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LA brush fire: ‘It’s not normal’ Topanga Canyon was used to the flames, but also early

The temperatures were cool, the sky overcast with drizzle.

But that didn’t stop the Palisades fire from continuing to threaten communities in Topanga Canyon on Sunday.

It is the land of fire. And the locals know the dangers. But for many, they see summer and fall as dangerous times – when Santa Ana winds combine with warm temperatures.

But this weekend was classic May gray.

“If you look out a window or step outside, all you see is smoke billowing everywhere,” said Jessica Rogers, president of the Pacific Palisades Residents Assn. While speaking with a reporter, she received a notice that part of the Palisades Highlands was placed under an evacuation warning due to changing winds.

RELATED: Palisade Fire: What You Need To Know

“My daughter said, ‘Mom, I’m very scared,’” said Rogers, adding that the sound of the helicopters was disconcerting. Hours later, her children and father were evacuated, choosing to stay with their family in Santa Monica, she said.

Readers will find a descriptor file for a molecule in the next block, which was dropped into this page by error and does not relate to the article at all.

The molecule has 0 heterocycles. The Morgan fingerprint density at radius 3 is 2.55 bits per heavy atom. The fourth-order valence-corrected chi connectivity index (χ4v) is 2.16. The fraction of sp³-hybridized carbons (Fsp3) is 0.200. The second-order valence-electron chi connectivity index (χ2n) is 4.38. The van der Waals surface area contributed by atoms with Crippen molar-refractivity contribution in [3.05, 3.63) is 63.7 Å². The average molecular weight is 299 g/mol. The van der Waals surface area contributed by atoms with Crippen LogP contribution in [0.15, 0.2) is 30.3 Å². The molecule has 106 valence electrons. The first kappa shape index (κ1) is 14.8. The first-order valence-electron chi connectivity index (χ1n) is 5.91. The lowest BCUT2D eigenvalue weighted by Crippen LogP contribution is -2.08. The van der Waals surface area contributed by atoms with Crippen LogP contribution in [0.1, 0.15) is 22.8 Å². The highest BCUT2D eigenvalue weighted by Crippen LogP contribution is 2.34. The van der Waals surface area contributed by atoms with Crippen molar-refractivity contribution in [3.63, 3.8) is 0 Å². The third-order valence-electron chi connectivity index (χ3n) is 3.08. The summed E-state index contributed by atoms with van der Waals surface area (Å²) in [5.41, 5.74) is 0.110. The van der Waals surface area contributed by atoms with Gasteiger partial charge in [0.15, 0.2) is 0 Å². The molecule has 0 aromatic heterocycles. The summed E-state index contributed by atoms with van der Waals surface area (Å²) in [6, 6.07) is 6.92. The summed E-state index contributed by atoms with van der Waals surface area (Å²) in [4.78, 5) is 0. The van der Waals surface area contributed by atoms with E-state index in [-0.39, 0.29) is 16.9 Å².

The Palisades fire had grown to 1325 acres and was 0% contained. With an evacuation order in place for homes near Topanga Canyon Road, around 1,000 people have been displaced, authorities said on Sunday.

Fire was burning through a dense, ancient chaparral that had not burned for more than 50 years, authorities said. Vegetation was very dry due to a lack of recent rainfall, as well as a longer term drought.

The cool weather and wet conditions helped the firefighters, but it was still a tough fight.

“It’s not normal to have a big fire like this in May,” said Scott Ferguson, chairman of the board of directors of the Topanga Civil Protection Coalition. “It’s the sort of thing we would usually do in November.”





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